Hurricane models and accuracy

Is there anywhere on the web that shows predicted vs. actual paths for hurricanes according to model? Can I go to a site that will show me what the European model predicted for the last 24, 48, 72 hrs. etc as compared for the actual path? It seems the European model predicted Florence to turn south before the others and still differs by enough to make a pretty big difference to those likely to be impacted, at least wind direction-wise. While it doesn’t much matter if your roof blows off from the front or back, tides can be greatly impacted by wind direction.

It doesn’t show actual vs predicted, but it does show all the different model paths, in different variations of predictive maps. I’m guessing there are no maps showing where it went in history. Weather people probably don’t like to brag how right or wrong they were.

It’s a very busy website. Right now it’s five times as busy.

I still haven’t figured out the abbreviations of the different models. The best guess is in the green lines. Beware the black triangle line (XTRP). It’s only the current direction the hurricane is pointing to. I first noticed this when the other models were going up the coast, and XTRP was headed to the west coast.

Well, if all else fails, you can take a screen shot every day and save them as image files. Then, for example, you can compare the one you took five days ago to the one that they are displaying today.

Sorry, that should be the European models are the green lines.

A little digging turned up an article from 2014 stating that the U.S. computers needed to be updated and that that was going to take place over the next two years. Any idea if that ever happened? The European model out performed the U.S. model during Sandy and highlighted the need. If I were a weather guy and my model was consistently accurate, I’d be bragging about it.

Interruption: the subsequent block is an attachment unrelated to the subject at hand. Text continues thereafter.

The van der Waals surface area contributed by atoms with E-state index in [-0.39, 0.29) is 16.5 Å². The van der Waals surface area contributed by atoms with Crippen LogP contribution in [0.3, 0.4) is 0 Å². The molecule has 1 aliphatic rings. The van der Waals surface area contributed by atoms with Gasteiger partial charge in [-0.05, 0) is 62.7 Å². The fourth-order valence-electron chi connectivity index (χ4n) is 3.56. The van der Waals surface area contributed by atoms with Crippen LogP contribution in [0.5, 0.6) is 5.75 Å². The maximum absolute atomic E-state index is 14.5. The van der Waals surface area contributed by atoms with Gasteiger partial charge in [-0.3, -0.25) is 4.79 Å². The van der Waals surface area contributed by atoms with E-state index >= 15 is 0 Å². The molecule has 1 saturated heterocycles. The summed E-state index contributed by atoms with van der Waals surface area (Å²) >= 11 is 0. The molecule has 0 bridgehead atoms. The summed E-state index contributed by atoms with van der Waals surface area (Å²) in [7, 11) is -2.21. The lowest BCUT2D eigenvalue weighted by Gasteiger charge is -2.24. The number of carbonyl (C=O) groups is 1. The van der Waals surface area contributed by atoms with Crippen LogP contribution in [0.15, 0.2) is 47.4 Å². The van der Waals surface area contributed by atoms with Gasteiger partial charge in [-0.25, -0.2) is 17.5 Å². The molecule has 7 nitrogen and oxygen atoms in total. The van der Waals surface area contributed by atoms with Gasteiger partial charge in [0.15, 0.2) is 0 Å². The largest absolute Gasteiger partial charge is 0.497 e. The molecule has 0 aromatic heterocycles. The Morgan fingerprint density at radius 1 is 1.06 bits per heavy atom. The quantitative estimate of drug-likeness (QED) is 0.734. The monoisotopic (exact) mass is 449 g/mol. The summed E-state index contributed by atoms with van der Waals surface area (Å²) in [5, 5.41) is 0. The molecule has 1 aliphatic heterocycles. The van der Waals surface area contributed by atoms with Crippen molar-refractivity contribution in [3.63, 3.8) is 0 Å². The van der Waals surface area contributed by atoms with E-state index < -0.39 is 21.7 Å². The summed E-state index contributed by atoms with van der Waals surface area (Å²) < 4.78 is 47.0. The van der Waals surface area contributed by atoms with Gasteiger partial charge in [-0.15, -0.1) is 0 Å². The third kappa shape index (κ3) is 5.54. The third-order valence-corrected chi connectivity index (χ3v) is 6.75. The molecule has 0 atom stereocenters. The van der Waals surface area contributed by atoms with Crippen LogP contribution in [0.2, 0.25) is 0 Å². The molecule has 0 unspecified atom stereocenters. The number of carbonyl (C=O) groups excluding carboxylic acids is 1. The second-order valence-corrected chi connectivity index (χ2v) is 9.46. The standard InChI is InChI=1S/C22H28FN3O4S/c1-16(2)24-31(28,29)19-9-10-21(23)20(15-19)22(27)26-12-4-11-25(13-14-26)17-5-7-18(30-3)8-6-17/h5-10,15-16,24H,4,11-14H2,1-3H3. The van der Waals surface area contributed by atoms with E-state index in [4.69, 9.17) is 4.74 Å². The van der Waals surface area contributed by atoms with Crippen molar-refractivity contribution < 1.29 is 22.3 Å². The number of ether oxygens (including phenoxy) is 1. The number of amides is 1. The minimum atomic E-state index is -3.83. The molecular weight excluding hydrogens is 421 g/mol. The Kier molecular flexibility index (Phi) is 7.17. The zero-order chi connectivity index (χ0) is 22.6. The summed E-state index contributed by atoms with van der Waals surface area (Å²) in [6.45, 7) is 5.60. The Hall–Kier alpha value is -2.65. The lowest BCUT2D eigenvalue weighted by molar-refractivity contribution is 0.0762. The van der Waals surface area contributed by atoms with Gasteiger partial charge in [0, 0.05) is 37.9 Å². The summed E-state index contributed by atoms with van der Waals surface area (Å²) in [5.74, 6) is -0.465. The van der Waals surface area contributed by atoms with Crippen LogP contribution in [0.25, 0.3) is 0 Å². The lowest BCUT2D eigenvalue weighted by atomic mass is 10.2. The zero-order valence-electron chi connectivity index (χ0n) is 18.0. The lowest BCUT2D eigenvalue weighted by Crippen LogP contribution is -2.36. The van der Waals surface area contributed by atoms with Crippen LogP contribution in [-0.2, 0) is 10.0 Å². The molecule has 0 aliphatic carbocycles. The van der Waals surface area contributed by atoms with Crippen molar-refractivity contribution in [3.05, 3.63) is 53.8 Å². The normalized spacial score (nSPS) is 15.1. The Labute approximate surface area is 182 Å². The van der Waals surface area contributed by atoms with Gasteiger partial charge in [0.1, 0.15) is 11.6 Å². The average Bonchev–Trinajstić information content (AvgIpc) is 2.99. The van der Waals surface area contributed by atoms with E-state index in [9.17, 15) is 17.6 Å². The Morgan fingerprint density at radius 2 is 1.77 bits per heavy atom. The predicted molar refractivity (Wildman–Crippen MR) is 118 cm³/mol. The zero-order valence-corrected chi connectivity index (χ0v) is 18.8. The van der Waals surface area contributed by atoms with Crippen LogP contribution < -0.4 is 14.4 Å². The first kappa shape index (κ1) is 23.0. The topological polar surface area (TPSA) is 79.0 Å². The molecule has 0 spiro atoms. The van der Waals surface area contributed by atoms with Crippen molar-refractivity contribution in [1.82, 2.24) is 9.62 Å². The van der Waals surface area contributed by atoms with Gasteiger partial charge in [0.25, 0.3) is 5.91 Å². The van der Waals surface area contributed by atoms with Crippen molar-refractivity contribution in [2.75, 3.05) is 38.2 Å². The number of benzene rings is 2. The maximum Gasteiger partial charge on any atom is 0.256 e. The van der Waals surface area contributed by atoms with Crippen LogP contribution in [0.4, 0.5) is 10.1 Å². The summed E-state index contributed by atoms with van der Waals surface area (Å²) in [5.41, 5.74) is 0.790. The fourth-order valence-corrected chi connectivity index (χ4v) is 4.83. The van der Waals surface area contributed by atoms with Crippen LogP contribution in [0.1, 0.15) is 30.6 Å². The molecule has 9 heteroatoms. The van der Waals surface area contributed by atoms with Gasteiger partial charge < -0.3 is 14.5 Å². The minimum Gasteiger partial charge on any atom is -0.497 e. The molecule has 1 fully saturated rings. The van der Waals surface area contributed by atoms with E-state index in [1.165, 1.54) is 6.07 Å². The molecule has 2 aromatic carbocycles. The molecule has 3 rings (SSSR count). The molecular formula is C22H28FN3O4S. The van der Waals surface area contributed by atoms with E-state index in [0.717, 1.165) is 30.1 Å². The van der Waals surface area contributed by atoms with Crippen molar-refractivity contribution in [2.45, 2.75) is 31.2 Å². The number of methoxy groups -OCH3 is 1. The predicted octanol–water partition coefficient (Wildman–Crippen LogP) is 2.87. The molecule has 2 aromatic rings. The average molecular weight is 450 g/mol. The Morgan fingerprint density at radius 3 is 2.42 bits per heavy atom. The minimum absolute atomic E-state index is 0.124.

Do you have a link to that article? I’m curious to see exactly what it said.

It’s important to realize that upgrading the computers themselves (which would let the meteorologists run their models more quickly) are different from updating or enhancing the actual prediction models. The meteorologists who create these models regularly fine-tune them, using past results to learn from what they got right, and what they didn’t get right.

So, if the European model got Sandy right (or other models got it wrong), they learn from that, and use that knowledge to create what they hope will be more accurate models going forward.

Also, as I understand it, no model is consistently “the best.” Some seem to have a better handle on certain types of storms than others (and these models are use for far more than hurricane forecasts). And, weather forecasting is simply a hugely complex task – our models are far better than they were in the past, but even the better ones are still only approximations, and there are variables that even the most skilled meteorologists can’t estimate. Just because the European model may have gotten one storm “right,” doesn’t mean that it’s going to be the one that accurately predicts the next storm.

Here’s a Mashable article from last year on the topic:

What I take away from this: